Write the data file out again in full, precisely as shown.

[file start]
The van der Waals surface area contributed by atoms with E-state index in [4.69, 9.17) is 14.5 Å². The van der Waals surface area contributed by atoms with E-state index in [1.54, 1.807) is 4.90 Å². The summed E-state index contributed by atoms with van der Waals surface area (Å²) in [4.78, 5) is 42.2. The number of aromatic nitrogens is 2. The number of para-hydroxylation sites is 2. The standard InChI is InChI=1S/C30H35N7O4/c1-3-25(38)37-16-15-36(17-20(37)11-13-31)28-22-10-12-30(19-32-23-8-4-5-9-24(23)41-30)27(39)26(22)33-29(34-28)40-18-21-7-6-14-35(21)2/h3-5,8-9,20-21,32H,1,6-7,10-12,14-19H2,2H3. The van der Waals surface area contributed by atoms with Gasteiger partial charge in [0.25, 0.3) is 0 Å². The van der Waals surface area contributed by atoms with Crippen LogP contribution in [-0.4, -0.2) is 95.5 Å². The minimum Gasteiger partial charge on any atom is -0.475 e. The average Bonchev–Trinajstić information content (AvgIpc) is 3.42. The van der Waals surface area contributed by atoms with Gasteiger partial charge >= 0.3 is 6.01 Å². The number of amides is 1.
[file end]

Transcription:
The van der Waals surface area contributed by atoms with E-state index in [4.69, 9.17) is 14.5 Å². The van der Waals surface area contributed by atoms with E-state index in [1.54, 1.807) is 4.90 Å². The summed E-state index contributed by atoms with van der Waals surface area (Å²) in [4.78, 5) is 42.2. The number of aromatic nitrogens is 2. The number of para-hydroxylation sites is 2. The standard InChI is InChI=1S/C30H35N7O4/c1-3-25(38)37-16-15-36(17-20(37)11-13-31)28-22-10-12-30(19-32-23-8-4-5-9-24(23)41-30)27(39)26(22)33-29(34-28)40-18-21-7-6-14-35(21)2/h3-5,8-9,20-21,32H,1,6-7,10-12,14-19H2,2H3. The van der Waals surface area contributed by atoms with Gasteiger partial charge in [0.25, 0.3) is 0 Å². The van der Waals surface area contributed by atoms with Crippen LogP contribution in [-0.4, -0.2) is 95.5 Å². The minimum Gasteiger partial charge on any atom is -0.475 e. The average Bonchev–Trinajstić information content (AvgIpc) is 3.42. The van der Waals surface area contributed by atoms with Gasteiger partial charge >= 0.3 is 6.01 Å². The number of amides is 1.